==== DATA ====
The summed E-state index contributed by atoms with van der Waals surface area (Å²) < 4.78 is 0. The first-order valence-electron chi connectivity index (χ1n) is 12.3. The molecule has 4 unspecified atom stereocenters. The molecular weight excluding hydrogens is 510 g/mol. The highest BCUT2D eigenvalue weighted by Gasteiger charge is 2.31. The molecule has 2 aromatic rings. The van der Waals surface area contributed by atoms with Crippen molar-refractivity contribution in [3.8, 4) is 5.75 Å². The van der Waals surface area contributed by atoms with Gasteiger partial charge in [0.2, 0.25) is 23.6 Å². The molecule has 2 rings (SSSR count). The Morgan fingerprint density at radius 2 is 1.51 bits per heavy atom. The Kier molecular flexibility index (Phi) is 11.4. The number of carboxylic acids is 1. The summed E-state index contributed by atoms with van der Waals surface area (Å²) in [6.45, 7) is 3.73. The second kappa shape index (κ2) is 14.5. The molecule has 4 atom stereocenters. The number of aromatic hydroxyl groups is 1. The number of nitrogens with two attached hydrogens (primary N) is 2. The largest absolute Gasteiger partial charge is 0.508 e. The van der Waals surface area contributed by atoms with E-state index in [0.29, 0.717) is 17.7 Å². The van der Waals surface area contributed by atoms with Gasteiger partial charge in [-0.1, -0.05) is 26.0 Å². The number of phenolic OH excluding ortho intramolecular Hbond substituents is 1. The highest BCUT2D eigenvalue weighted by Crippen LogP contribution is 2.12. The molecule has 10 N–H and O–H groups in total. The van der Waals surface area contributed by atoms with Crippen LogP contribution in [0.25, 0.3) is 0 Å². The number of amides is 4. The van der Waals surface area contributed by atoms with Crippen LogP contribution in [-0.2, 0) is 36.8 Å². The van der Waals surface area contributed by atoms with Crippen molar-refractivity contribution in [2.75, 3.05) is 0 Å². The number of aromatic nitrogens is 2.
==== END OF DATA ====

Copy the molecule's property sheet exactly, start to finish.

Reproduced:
The summed E-state index contributed by atoms with van der Waals surface area (Å²) < 4.78 is 0. The first-order valence-electron chi connectivity index (χ1n) is 12.3. The molecule has 4 unspecified atom stereocenters. The molecular weight excluding hydrogens is 510 g/mol. The highest BCUT2D eigenvalue weighted by Gasteiger charge is 2.31. The molecule has 2 aromatic rings. The van der Waals surface area contributed by atoms with Crippen molar-refractivity contribution in [3.8, 4) is 5.75 Å². The van der Waals surface area contributed by atoms with Gasteiger partial charge in [0.2, 0.25) is 23.6 Å². The molecule has 2 rings (SSSR count). The Morgan fingerprint density at radius 2 is 1.51 bits per heavy atom. The Kier molecular flexibility index (Phi) is 11.4. The number of carboxylic acids is 1. The summed E-state index contributed by atoms with van der Waals surface area (Å²) in [6.45, 7) is 3.73. The second kappa shape index (κ2) is 14.5. The molecule has 4 atom stereocenters. The number of aromatic hydroxyl groups is 1. The number of nitrogens with two attached hydrogens (primary N) is 2. The largest absolute Gasteiger partial charge is 0.508 e. The van der Waals surface area contributed by atoms with E-state index in [0.29, 0.717) is 17.7 Å². The van der Waals surface area contributed by atoms with Gasteiger partial charge in [-0.1, -0.05) is 26.0 Å². The number of phenolic OH excluding ortho intramolecular Hbond substituents is 1. The highest BCUT2D eigenvalue weighted by Crippen LogP contribution is 2.12. The molecule has 10 N–H and O–H groups in total. The van der Waals surface area contributed by atoms with Crippen LogP contribution in [0.25, 0.3) is 0 Å². The number of amides is 4. The van der Waals surface area contributed by atoms with Crippen LogP contribution in [-0.2, 0) is 36.8 Å². The van der Waals surface area contributed by atoms with Crippen molar-refractivity contribution in [2.75, 3.05) is 0 Å². The number of aromatic nitrogens is 2.